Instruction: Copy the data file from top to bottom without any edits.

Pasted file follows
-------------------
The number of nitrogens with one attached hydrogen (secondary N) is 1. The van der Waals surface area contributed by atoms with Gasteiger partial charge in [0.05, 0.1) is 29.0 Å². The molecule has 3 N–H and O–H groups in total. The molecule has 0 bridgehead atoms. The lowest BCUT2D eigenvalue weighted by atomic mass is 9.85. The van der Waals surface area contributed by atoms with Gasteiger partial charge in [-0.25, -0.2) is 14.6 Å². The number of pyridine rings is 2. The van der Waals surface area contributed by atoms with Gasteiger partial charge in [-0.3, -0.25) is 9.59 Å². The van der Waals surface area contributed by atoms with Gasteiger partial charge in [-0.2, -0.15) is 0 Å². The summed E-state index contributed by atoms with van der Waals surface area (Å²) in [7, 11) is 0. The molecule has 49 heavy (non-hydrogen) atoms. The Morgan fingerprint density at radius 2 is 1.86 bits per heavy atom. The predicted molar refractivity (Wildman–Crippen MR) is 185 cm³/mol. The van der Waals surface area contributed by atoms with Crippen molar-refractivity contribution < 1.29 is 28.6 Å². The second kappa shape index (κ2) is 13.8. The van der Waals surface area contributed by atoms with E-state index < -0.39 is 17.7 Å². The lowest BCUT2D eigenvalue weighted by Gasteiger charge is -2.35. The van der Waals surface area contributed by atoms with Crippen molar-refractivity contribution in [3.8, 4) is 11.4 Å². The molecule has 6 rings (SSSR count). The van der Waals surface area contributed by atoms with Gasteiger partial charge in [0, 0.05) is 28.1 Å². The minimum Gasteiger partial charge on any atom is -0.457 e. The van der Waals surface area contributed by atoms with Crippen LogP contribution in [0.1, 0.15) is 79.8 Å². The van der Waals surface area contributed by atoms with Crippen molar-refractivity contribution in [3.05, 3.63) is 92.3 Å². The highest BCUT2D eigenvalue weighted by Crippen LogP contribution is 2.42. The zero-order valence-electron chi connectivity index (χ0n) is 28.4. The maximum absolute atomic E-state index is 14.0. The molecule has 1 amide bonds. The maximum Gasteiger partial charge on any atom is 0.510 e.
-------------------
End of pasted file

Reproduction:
The number of nitrogens with one attached hydrogen (secondary N) is 1. The van der Waals surface area contributed by atoms with Gasteiger partial charge in [0.05, 0.1) is 29.0 Å². The molecule has 3 N–H and O–H groups in total. The molecule has 0 bridgehead atoms. The lowest BCUT2D eigenvalue weighted by atomic mass is 9.85. The van der Waals surface area contributed by atoms with Gasteiger partial charge in [-0.25, -0.2) is 14.6 Å². The number of pyridine rings is 2. The van der Waals surface area contributed by atoms with Gasteiger partial charge in [-0.3, -0.25) is 9.59 Å². The van der Waals surface area contributed by atoms with Gasteiger partial charge in [-0.2, -0.15) is 0 Å². The summed E-state index contributed by atoms with van der Waals surface area (Å²) in [7, 11) is 0. The molecule has 49 heavy (non-hydrogen) atoms. The Morgan fingerprint density at radius 2 is 1.86 bits per heavy atom. The predicted molar refractivity (Wildman–Crippen MR) is 185 cm³/mol. The van der Waals surface area contributed by atoms with Crippen molar-refractivity contribution < 1.29 is 28.6 Å². The second kappa shape index (κ2) is 13.8. The van der Waals surface area contributed by atoms with E-state index < -0.39 is 17.7 Å². The lowest BCUT2D eigenvalue weighted by Gasteiger charge is -2.35. The van der Waals surface area contributed by atoms with Crippen molar-refractivity contribution in [3.8, 4) is 11.4 Å². The molecule has 6 rings (SSSR count). The van der Waals surface area contributed by atoms with Gasteiger partial charge in [0, 0.05) is 28.1 Å². The minimum Gasteiger partial charge on any atom is -0.457 e. The van der Waals surface area contributed by atoms with Crippen LogP contribution in [0.1, 0.15) is 79.8 Å². The van der Waals surface area contributed by atoms with Crippen molar-refractivity contribution in [3.05, 3.63) is 92.3 Å². The highest BCUT2D eigenvalue weighted by Crippen LogP contribution is 2.42. The zero-order valence-electron chi connectivity index (χ0n) is 28.4. The maximum absolute atomic E-state index is 14.0. The molecule has 1 amide bonds. The maximum Gasteiger partial charge on any atom is 0.510 e.